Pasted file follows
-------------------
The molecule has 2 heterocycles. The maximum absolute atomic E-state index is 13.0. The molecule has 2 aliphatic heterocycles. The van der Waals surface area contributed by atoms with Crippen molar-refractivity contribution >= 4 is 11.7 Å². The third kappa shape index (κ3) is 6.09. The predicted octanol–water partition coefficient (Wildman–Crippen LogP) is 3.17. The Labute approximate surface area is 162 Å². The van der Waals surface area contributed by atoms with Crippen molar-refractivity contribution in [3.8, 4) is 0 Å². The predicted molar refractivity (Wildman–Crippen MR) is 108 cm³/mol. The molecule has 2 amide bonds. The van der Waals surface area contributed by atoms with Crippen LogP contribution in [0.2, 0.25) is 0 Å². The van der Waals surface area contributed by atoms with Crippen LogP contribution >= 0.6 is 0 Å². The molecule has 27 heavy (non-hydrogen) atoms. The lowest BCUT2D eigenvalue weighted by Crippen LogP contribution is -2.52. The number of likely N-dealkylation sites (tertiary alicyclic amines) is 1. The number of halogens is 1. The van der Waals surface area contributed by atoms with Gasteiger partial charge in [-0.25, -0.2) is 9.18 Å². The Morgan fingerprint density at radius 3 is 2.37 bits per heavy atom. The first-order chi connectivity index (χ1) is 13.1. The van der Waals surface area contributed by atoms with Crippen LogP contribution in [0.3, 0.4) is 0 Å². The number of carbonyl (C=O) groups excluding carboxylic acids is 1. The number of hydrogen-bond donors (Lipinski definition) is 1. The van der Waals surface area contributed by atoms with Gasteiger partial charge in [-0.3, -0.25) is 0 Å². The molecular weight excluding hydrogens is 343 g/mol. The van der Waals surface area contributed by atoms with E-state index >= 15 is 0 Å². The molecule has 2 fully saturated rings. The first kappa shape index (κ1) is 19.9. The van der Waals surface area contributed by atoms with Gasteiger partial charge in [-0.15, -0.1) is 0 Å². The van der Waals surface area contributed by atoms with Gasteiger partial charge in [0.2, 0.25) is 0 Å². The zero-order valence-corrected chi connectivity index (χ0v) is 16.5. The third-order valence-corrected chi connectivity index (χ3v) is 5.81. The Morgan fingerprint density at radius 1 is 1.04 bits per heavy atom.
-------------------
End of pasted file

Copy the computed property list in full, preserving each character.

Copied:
The molecule has 2 heterocycles. The maximum absolute atomic E-state index is 13.0. The molecule has 2 aliphatic heterocycles. The van der Waals surface area contributed by atoms with Crippen molar-refractivity contribution >= 4 is 11.7 Å². The third kappa shape index (κ3) is 6.09. The predicted octanol–water partition coefficient (Wildman–Crippen LogP) is 3.17. The Labute approximate surface area is 162 Å². The van der Waals surface area contributed by atoms with Crippen molar-refractivity contribution in [3.8, 4) is 0 Å². The predicted molar refractivity (Wildman–Crippen MR) is 108 cm³/mol. The molecule has 2 amide bonds. The van der Waals surface area contributed by atoms with Crippen LogP contribution in [0.2, 0.25) is 0 Å². The van der Waals surface area contributed by atoms with Crippen LogP contribution >= 0.6 is 0 Å². The molecule has 27 heavy (non-hydrogen) atoms. The lowest BCUT2D eigenvalue weighted by Crippen LogP contribution is -2.52. The number of likely N-dealkylation sites (tertiary alicyclic amines) is 1. The number of halogens is 1. The van der Waals surface area contributed by atoms with Gasteiger partial charge in [-0.25, -0.2) is 9.18 Å². The Morgan fingerprint density at radius 3 is 2.37 bits per heavy atom. The first-order chi connectivity index (χ1) is 13.1. The van der Waals surface area contributed by atoms with Crippen LogP contribution in [0.3, 0.4) is 0 Å². The number of carbonyl (C=O) groups excluding carboxylic acids is 1. The number of hydrogen-bond donors (Lipinski definition) is 1. The van der Waals surface area contributed by atoms with Gasteiger partial charge in [-0.3, -0.25) is 0 Å². The molecular weight excluding hydrogens is 343 g/mol. The van der Waals surface area contributed by atoms with E-state index >= 15 is 0 Å². The molecule has 2 fully saturated rings. The first kappa shape index (κ1) is 19.9. The van der Waals surface area contributed by atoms with Gasteiger partial charge in [-0.15, -0.1) is 0 Å². The van der Waals surface area contributed by atoms with Gasteiger partial charge in [0.2, 0.25) is 0 Å². The zero-order valence-corrected chi connectivity index (χ0v) is 16.5. The third-order valence-corrected chi connectivity index (χ3v) is 5.81. The Morgan fingerprint density at radius 1 is 1.04 bits per heavy atom.